Why can’t we all just get along? or The state of UI programming on the web

July 7, 2010 by

This post was published originally here by Mindscape‘s System Architect, Aaron Brander.

I recently received a note from Mac user who looked at one of our sites on a PC.

“Something is wrong with the site. The fonts don’t look right at all!”

That person had hit upon an issue that vexes web designers and programmers around the world.  Unfortunately, Macs and PCs are like apples and oranges; they handle fonts in a very different manner.  As much as it pains me to say it as a PC user, Macs are far superior in how they render fonts. In the end, it isn’t anything we can change as front end website coders.

To illustrate: http://css-tricks.com/font-rendering-differences-firefox-vs-ie-vs-safari/

The same Mac visitor brought up how the site has slight (and sometimes great) variations in different browsers. Once again, it’s a common problem that HTML and CSS coders have had to overcome.  It is essentially a balancing act.

Do we want to build quickly and efficiently while utilizing the latest standards and technology?

If so, we can make sure it works great in Google Chrome, Safari, and Firefox (which we’ll call “modern browsers” for the duration of this post) and ignore Internet Explorer (IE) altogether.  In modern browsers, our CSS gurus can make rounded corners, fancy navigation, interactive popups, and a host of other website improvements with just a little code.  The only problem is IE.

Do we want to implement the design quickly, and still make sure IE isn’t left behind?

If so, we’ll make sure that IE 8 and IE 7 function and look good. The site may not have the rounded corners or other details that users would get in modern browsers, but it still looks great. Only the designer and a discerning user will see the difference.  This is the route we typically take at Mindscape. It strikes a good balance between using modern HTML and CSS techniques, using our time efficiently, and making sure IE users have a good experience.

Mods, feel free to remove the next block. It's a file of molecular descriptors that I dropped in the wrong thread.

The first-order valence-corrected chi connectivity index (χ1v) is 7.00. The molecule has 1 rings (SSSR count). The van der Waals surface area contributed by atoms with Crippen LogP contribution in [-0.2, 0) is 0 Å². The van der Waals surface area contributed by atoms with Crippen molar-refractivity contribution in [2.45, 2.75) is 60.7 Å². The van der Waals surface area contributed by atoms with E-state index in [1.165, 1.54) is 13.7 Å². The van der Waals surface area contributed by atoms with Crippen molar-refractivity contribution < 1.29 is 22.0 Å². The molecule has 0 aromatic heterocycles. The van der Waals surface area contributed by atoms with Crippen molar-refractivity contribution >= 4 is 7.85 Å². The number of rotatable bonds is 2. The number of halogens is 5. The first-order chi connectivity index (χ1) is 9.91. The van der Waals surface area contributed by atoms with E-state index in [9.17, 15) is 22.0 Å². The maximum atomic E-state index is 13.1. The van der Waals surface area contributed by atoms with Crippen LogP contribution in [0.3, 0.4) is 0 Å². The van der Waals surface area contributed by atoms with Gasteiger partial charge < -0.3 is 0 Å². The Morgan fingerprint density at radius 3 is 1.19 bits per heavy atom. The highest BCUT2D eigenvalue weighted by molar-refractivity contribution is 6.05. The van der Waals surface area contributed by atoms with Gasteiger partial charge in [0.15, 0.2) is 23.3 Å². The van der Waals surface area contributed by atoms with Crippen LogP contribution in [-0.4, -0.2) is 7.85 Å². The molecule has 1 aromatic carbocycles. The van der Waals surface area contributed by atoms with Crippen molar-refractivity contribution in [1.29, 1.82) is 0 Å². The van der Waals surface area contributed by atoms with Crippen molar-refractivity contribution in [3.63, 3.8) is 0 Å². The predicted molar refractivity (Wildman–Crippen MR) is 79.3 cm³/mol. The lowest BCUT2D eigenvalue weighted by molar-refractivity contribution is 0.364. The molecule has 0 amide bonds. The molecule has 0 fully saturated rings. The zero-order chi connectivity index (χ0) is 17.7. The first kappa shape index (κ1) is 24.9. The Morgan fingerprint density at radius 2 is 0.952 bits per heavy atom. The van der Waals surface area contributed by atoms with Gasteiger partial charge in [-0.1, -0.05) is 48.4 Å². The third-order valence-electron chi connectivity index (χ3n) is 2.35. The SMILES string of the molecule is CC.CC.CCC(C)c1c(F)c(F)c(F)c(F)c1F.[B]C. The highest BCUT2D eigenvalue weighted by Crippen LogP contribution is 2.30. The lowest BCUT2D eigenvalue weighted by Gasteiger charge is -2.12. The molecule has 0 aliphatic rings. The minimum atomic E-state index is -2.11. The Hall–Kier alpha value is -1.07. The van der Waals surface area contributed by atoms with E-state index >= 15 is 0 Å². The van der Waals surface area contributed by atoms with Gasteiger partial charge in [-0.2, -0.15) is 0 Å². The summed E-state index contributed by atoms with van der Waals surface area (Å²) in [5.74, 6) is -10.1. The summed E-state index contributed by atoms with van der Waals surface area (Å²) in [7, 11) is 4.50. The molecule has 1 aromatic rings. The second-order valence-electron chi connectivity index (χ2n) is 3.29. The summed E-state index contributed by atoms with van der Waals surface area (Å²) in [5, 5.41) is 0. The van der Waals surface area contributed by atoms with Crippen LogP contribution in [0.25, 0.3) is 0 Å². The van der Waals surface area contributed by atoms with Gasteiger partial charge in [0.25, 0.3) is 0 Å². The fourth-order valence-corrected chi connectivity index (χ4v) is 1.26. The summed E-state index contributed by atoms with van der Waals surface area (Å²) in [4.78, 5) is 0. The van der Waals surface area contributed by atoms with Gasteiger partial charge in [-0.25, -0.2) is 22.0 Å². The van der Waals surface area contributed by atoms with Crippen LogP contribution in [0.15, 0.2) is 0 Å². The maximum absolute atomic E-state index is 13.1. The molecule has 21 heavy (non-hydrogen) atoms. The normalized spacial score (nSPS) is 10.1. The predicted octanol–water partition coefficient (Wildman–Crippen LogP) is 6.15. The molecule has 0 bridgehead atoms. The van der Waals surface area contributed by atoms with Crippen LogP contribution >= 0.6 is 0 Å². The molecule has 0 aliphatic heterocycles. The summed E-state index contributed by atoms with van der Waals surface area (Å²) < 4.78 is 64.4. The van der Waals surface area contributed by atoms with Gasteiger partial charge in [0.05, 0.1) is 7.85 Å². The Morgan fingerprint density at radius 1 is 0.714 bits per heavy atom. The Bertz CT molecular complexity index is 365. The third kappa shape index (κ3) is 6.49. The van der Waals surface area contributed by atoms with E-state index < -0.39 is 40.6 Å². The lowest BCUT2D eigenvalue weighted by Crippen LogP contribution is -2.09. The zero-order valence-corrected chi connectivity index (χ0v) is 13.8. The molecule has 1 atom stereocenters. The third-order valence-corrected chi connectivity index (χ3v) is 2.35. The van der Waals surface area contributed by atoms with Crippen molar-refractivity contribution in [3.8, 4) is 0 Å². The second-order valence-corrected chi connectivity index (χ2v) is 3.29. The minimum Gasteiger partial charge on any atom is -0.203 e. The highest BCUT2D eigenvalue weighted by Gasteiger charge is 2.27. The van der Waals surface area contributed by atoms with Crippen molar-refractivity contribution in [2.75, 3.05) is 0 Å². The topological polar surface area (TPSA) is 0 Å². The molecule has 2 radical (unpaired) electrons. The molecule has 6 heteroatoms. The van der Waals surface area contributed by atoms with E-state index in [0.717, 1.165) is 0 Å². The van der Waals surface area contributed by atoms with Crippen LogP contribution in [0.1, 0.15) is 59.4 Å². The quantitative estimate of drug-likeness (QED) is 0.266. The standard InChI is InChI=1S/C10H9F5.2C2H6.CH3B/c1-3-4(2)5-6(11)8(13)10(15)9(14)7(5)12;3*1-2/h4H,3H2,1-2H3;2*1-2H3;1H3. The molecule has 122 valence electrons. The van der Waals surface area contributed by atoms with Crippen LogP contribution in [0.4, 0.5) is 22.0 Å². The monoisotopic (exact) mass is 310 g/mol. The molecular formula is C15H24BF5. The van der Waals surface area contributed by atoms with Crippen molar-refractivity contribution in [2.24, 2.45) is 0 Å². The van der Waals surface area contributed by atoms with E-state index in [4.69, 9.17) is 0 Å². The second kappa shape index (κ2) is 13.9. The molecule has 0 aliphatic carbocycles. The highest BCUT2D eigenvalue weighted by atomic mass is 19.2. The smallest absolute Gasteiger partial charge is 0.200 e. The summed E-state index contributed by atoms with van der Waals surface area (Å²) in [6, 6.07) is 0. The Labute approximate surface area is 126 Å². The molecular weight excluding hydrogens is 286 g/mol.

Do we want to ensure that all users, even IE 6, have the same website experience?

If so, we end up making a style sheet for the modern browsers, as well as a special style sheet for IE 8, IE 7 and IE 6 respectively.  In essence, we have to build the site 3 times, skip over modern techniques for HTML / CSS creation, cut all rollovers and navigation into multiple images, and generally fight the system to make it all work correctly.  Typically, we don’t follow this process. It’s easier to detect if a user is using IE 6, and if so, give them a message to upgrade. Hey, if Google isn’t supporting IE 6, I don’t think Mindscape needs to either.

To illustrate a recent issue: we had a 1 pixel gap on the tabs for the http://www.thewhisperwall.com in IE 7. It took our HTML Guru 3 hours and hundreds of tiny changes to make it look acceptable in all browsers. In the end, we had to build completely new code for IE 7 because it worked so differently.  We didn’t even try to fix all the issues in IE 6. It is too archaic.

So how long with this inequality in browsers last?

HTML 5 is the new website standard that is being developed. Modern browsers support much of what is in the HTML 5 standard.  IE is years away. However, do you know how far away the final version of the HTML 5 standard is?  About 12 years: http://en.wikipedia.org/wiki/HTML5.